Why is this?

Terry Hancock hancock at anansispaceworks.com
Sat Aug 13 07:25:16 CEST 2005


On Friday 12 August 2005 05:19 pm, Peter Mott wrote:
> Duncan Booth wrote:
> > So would you expect:
> > 
> >     random.seed(0)
> >     random.random() + random.random()
> > 
> > and:
> > 
> >     random.seed(0)
> >     random.random() * 2
> > 
> > to be the same? The first call to random() in each case returns the same 
> > result, but even though the source text is identical the second call 
> > in the addition returns something different. It is just the same with the 
> > lists.
> 
> I don't see that this bears on what I said at all.

It may be true that you don't see it, but it is also true
that it is exactly the same phenomenon.

In both cases you add '+' two distinct objects created by identical python
expressions, and are surprised that the result is not the same as creating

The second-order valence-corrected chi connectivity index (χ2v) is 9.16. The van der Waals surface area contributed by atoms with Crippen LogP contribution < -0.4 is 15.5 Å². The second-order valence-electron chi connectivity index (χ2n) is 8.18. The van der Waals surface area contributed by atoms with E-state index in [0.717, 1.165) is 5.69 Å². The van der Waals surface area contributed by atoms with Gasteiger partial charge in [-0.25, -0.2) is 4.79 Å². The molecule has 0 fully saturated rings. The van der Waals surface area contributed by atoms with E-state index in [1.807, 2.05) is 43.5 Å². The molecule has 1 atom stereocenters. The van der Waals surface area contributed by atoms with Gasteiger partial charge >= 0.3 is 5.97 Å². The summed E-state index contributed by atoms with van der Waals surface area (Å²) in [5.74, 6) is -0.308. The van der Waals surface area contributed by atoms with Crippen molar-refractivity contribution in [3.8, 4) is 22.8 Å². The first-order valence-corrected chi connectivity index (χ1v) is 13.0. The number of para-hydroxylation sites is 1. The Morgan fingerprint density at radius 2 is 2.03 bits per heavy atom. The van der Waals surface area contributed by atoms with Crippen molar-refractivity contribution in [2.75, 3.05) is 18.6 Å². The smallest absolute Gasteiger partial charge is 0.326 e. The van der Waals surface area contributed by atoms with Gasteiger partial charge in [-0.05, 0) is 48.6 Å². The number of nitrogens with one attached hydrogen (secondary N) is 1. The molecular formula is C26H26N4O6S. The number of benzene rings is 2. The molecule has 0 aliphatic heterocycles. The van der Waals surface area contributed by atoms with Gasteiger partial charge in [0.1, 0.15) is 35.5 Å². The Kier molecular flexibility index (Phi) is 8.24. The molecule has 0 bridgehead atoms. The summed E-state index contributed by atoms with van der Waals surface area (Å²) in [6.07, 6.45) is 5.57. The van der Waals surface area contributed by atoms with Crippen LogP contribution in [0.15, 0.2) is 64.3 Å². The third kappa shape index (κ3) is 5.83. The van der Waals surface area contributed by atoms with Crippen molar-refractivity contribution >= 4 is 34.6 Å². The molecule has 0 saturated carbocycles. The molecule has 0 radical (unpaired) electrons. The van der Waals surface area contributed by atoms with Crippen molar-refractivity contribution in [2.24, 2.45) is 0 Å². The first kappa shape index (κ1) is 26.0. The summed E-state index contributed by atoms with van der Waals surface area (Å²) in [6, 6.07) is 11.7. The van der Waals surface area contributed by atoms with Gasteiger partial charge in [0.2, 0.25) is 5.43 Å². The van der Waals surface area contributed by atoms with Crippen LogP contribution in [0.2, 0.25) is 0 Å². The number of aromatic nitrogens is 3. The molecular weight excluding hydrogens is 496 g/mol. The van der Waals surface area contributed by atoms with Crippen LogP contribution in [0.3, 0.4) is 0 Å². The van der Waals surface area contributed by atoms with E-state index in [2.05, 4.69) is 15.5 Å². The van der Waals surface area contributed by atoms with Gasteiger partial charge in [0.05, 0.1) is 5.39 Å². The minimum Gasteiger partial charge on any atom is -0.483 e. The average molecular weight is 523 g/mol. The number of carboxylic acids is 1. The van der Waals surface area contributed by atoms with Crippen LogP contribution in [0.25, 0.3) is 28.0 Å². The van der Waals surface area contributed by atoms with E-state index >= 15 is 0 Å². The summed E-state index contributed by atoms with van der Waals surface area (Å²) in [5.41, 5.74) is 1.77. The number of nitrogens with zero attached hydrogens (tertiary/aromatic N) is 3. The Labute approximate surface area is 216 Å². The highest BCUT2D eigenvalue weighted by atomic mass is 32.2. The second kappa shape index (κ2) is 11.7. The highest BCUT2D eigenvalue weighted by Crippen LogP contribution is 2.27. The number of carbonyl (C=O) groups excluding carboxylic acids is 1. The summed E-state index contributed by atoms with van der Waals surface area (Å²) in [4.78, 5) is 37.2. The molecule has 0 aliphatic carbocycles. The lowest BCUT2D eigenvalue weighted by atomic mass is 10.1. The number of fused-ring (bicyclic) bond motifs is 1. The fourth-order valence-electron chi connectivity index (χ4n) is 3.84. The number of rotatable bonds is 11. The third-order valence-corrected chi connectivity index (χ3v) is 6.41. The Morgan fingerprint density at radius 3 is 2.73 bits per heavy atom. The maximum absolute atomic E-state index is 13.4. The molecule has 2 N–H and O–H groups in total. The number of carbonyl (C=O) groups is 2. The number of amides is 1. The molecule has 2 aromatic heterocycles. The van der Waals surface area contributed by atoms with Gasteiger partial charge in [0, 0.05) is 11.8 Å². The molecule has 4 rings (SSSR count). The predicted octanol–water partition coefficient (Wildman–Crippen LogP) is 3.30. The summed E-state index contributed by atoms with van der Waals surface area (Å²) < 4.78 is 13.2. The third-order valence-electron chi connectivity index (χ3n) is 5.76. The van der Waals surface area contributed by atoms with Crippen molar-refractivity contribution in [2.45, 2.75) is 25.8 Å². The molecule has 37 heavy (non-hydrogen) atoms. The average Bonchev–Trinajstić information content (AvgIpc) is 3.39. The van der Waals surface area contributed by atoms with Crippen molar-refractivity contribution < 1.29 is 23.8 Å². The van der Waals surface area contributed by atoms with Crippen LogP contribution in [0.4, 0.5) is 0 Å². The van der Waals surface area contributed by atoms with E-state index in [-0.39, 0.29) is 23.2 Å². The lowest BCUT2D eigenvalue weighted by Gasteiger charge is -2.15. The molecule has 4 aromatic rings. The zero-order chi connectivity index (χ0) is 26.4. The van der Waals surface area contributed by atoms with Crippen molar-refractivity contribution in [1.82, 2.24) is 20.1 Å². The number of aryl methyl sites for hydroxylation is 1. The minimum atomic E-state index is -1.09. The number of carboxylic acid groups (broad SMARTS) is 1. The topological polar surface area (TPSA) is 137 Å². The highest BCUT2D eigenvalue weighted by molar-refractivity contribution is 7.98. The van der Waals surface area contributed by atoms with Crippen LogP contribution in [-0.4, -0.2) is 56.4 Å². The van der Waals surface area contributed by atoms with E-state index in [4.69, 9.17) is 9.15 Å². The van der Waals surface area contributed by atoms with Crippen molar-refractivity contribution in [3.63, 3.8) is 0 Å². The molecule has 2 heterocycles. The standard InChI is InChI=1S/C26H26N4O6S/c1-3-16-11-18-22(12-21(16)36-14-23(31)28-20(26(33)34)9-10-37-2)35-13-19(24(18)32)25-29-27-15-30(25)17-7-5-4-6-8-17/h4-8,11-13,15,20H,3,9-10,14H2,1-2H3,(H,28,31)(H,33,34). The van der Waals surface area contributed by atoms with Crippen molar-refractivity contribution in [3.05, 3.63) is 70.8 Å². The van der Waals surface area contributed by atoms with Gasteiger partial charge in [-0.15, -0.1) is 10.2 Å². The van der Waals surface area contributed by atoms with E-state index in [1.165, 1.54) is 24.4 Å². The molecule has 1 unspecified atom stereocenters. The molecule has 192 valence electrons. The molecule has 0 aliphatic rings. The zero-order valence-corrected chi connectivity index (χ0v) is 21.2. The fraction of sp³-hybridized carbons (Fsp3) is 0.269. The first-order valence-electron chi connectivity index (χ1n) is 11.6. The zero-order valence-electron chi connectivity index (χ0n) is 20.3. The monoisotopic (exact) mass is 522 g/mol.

a single object from the same expression and doubling it with '*'.

a = []

is calling a list constructor, so it's basically a function call
(to a factory function that makes empty list objects).

a = [] + []

calls that function twice, creating two objects, then concatenating
them into a list.

b = [] * 2

calls the function only once, and then makes two references
to it. 

Which is just exactly what random is doing in the example
above, except that it's easier to see that that is a function call,
which is presumably the value of mentioning it. ;-)

Cheers,
Terry

--
Terry Hancock ( hancock at anansispaceworks.com )
Anansi Spaceworks  http://www.anansispaceworks.com




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